WHAT THE CRITICS SAY:

“…a sexually charged two-hander with blunt allegorical implications… Audience interest will be limited to Wakamatsu devotees and the kind of cult-oriented audiences who automatically perk up at the chance to see simulated amputee sex.”–Vadim Rizov, Boxoffice Magazine (contemporaneous)

CAPSULE: REDLINE (2009)

This review first appeared in a slightly different form at Film Forager.

DIRECTED BY: Takeshi Koike

FEATURING: Takuya Kamura, Yû Aoi,

PLOT: Set in a distant future and moving between multiple planets, this is a fairly simple tale of a major road race taking place on a militaristic planet that doesn’t want it there.  Racers “Sweet” JP, the big-haired underdog, and Sonoshee, a single-minded gearhead, are the main focus of the story.

WHY IT WON’T MAKE THE LIST: Armed with an eclectic cast of alien characters and a host of over-the-top shenanigans, Redline might come off as “weird” to someone unfamiliar with anime, but I’d say the stranger humor and visuals fit in pretty squarely with other properties of the genre.  It’s an imaginative and enormously entertaining film, just not especially Weird.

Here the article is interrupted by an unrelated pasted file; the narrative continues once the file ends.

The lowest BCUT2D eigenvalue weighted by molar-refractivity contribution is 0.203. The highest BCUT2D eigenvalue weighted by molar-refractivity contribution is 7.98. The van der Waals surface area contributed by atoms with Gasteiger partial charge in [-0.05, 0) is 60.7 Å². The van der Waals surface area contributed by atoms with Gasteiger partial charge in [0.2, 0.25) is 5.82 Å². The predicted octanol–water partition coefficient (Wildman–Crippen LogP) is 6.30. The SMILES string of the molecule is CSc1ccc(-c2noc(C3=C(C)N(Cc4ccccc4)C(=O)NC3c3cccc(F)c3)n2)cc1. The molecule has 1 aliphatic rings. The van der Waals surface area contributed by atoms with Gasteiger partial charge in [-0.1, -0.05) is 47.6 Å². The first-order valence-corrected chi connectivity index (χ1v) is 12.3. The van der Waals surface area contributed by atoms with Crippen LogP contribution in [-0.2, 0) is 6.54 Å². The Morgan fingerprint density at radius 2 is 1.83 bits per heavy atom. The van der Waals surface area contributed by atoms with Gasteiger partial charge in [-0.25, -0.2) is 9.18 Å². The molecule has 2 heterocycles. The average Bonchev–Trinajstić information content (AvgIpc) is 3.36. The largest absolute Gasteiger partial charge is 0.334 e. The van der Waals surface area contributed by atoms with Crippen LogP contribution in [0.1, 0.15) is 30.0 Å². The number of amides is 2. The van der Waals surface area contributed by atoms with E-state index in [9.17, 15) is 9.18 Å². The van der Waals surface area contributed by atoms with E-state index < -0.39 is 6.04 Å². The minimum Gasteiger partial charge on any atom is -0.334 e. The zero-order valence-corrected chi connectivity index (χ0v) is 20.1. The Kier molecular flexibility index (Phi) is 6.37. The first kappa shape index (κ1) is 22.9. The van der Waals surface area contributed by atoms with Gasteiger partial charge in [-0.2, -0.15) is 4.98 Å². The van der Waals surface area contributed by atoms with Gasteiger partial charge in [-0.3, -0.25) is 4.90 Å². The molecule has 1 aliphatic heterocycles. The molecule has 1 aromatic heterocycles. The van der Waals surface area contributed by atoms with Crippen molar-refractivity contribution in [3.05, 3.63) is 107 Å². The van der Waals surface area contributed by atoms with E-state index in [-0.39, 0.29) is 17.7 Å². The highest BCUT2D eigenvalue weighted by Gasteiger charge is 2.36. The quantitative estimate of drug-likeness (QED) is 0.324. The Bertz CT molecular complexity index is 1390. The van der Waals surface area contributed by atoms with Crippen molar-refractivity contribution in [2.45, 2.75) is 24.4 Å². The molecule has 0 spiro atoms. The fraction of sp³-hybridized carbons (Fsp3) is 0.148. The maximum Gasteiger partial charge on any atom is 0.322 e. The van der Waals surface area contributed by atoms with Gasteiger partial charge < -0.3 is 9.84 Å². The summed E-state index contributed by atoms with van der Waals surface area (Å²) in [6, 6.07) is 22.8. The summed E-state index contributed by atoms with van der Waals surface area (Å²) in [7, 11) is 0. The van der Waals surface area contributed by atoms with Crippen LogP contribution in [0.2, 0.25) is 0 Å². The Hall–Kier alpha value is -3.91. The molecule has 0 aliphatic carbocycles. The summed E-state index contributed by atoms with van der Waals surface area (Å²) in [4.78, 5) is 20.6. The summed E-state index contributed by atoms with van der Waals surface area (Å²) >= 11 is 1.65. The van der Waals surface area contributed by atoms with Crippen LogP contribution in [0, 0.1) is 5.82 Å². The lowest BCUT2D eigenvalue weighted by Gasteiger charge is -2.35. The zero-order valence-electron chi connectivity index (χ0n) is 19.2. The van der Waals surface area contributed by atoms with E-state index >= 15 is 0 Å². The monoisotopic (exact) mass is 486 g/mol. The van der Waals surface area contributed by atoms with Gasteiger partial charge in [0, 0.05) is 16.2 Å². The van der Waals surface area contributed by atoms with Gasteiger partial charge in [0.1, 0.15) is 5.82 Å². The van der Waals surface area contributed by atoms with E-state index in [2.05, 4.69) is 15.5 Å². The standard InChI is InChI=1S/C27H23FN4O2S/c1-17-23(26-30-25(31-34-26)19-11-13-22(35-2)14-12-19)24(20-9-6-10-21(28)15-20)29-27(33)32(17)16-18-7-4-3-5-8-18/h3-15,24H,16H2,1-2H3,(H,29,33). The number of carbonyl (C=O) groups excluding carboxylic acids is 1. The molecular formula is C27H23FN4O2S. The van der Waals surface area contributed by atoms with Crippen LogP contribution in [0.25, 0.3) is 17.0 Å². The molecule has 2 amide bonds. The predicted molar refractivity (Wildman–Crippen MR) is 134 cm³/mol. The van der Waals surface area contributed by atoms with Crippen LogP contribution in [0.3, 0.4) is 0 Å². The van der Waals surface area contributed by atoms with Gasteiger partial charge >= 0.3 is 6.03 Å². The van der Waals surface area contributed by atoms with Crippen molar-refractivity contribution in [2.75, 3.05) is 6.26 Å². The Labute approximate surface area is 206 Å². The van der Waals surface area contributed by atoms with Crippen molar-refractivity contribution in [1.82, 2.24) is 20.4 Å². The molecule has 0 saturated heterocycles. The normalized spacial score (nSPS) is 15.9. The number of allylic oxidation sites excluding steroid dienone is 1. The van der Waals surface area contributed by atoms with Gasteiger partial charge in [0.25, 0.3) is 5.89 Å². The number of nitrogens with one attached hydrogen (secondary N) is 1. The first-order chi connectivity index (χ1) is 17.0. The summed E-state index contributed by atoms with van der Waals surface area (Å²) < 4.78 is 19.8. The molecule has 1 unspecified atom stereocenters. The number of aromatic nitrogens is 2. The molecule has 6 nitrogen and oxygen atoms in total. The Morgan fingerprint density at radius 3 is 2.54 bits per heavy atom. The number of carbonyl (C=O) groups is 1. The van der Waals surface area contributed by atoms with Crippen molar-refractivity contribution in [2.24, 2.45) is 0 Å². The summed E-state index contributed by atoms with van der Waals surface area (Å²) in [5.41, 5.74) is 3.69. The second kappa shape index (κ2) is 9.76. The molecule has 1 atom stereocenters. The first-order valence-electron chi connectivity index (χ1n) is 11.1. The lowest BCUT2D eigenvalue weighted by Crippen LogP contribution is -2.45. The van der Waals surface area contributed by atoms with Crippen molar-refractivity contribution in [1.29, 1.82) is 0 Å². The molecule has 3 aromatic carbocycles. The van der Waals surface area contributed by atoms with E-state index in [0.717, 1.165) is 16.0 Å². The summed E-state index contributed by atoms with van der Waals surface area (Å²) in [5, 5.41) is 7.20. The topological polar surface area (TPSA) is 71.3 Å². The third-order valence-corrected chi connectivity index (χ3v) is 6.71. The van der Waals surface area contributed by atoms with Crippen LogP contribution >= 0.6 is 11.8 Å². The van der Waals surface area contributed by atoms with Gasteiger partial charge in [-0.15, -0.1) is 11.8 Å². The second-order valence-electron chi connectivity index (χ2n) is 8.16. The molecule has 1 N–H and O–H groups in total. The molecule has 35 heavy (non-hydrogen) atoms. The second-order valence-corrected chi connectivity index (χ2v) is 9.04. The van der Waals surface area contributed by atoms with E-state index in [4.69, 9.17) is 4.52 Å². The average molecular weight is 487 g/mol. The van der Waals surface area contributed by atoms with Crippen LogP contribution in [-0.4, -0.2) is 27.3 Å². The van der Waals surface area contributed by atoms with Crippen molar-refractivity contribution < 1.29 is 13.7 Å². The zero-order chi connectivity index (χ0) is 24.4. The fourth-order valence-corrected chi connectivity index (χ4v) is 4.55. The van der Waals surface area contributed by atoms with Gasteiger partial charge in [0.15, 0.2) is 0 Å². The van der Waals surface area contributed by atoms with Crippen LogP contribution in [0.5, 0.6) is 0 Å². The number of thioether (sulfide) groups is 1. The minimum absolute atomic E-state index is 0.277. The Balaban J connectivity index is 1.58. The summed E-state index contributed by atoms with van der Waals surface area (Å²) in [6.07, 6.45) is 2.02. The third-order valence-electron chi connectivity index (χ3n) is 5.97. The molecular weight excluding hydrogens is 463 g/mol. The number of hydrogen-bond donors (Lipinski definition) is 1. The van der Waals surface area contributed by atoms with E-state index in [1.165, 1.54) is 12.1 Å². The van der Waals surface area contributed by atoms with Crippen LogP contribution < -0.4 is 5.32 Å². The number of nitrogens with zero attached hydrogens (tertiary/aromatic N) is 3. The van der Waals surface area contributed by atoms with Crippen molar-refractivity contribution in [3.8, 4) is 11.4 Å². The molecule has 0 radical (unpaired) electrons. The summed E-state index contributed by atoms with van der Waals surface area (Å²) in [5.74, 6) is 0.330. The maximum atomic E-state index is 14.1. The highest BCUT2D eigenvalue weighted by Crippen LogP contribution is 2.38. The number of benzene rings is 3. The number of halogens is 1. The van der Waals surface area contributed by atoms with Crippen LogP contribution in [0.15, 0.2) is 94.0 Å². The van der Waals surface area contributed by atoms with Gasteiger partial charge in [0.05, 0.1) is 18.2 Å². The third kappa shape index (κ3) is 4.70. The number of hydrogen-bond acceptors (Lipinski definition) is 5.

COMMENTS:  The future laid out in Redline is certainly an intriguing one, if completely ludicrous.  Hot shot reckless racer JP makes it to the titular big interstellar race, held on a militaristic planet that hasn’t consented to be the host.  He cozies up to Sonoshee, a cute green-haired lady who is one of the most serious and intimidating drivers there, and together the two attempt to navigate a strange obstacle course against alien competitors (some with inexplicable magic powers) and large-scale weaponry.  Squeezing in ESPN-like profiles of various racers—from an experienced cyborg who’s fused himself with his machine to a pair of scantily clad pop stars hailing from a magical princess planet—there’s some room for satire, too.

This movie is essentially all spectacle and adrenaline, with very little comprehensible or meaningful plot holding it together, but it’s not like the filmmakers are operating under any pretense of depth.  They’ve created a gorgeously animated, pumped-up sci-fi thriller, and that’s all that’s needed!  The characters are slick, and the vehicle designs slicker, with plenty of exaggerated personalities and colorful attachments for an engaging race line-up.  Sure, there’s a silly romantic/secret-past subplot thrown in there, but it’s never taken very seriously.  Various secondary stories are introduced, such as the military planet’s worker resistance and JP’s involvement in race-fixing, but the race itself remains the focus and it’s easy to forget that anything else is going on (the script certainly seems to by the end).  The set-up can be confusing at times due to an influx of minor characters and limited explanation of the obviously complex political and environmental structures.